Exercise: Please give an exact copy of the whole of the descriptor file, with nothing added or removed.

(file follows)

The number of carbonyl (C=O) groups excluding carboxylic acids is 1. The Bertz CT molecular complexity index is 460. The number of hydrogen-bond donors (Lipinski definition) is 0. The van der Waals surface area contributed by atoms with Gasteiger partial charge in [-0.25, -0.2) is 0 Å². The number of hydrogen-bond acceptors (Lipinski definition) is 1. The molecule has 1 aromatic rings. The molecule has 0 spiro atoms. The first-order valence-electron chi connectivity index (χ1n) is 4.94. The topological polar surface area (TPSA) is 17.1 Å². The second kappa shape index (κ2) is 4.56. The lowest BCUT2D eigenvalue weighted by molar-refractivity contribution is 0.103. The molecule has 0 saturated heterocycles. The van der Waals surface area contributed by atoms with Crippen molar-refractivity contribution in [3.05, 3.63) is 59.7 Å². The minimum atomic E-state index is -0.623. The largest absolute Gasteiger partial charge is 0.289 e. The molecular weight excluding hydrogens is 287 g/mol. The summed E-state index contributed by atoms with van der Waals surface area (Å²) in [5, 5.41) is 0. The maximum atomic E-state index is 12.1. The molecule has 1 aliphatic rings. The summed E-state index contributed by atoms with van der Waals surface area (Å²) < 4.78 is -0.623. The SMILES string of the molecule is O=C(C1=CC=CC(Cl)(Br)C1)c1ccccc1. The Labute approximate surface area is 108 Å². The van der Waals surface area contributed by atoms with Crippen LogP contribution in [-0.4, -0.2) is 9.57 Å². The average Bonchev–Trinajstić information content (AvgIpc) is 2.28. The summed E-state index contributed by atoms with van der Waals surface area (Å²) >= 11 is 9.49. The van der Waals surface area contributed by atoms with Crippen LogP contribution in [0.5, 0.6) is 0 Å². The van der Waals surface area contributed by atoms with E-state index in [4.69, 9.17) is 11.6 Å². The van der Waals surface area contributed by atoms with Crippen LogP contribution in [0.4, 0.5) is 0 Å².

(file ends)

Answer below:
The number of carbonyl (C=O) groups excluding carboxylic acids is 1. The Bertz CT molecular complexity index is 460. The number of hydrogen-bond donors (Lipinski definition) is 0. The van der Waals surface area contributed by atoms with Gasteiger partial charge in [-0.25, -0.2) is 0 Å². The number of hydrogen-bond acceptors (Lipinski definition) is 1. The molecule has 1 aromatic rings. The molecule has 0 spiro atoms. The first-order valence-electron chi connectivity index (χ1n) is 4.94. The topological polar surface area (TPSA) is 17.1 Å². The second kappa shape index (κ2) is 4.56. The lowest BCUT2D eigenvalue weighted by molar-refractivity contribution is 0.103. The molecule has 0 saturated heterocycles. The van der Waals surface area contributed by atoms with Crippen molar-refractivity contribution in [3.05, 3.63) is 59.7 Å². The minimum atomic E-state index is -0.623. The largest absolute Gasteiger partial charge is 0.289 e. The molecular weight excluding hydrogens is 287 g/mol. The summed E-state index contributed by atoms with van der Waals surface area (Å²) in [5, 5.41) is 0. The maximum atomic E-state index is 12.1. The molecule has 1 aliphatic rings. The summed E-state index contributed by atoms with van der Waals surface area (Å²) < 4.78 is -0.623. The SMILES string of the molecule is O=C(C1=CC=CC(Cl)(Br)C1)c1ccccc1. The Labute approximate surface area is 108 Å². The van der Waals surface area contributed by atoms with Crippen LogP contribution in [-0.4, -0.2) is 9.57 Å². The average Bonchev–Trinajstić information content (AvgIpc) is 2.28. The summed E-state index contributed by atoms with van der Waals surface area (Å²) >= 11 is 9.49. The van der Waals surface area contributed by atoms with Crippen LogP contribution in [0.5, 0.6) is 0 Å². The van der Waals surface area contributed by atoms with E-state index in [4.69, 9.17) is 11.6 Å². The van der Waals surface area contributed by atoms with Crippen LogP contribution in [0.4, 0.5) is 0 Å².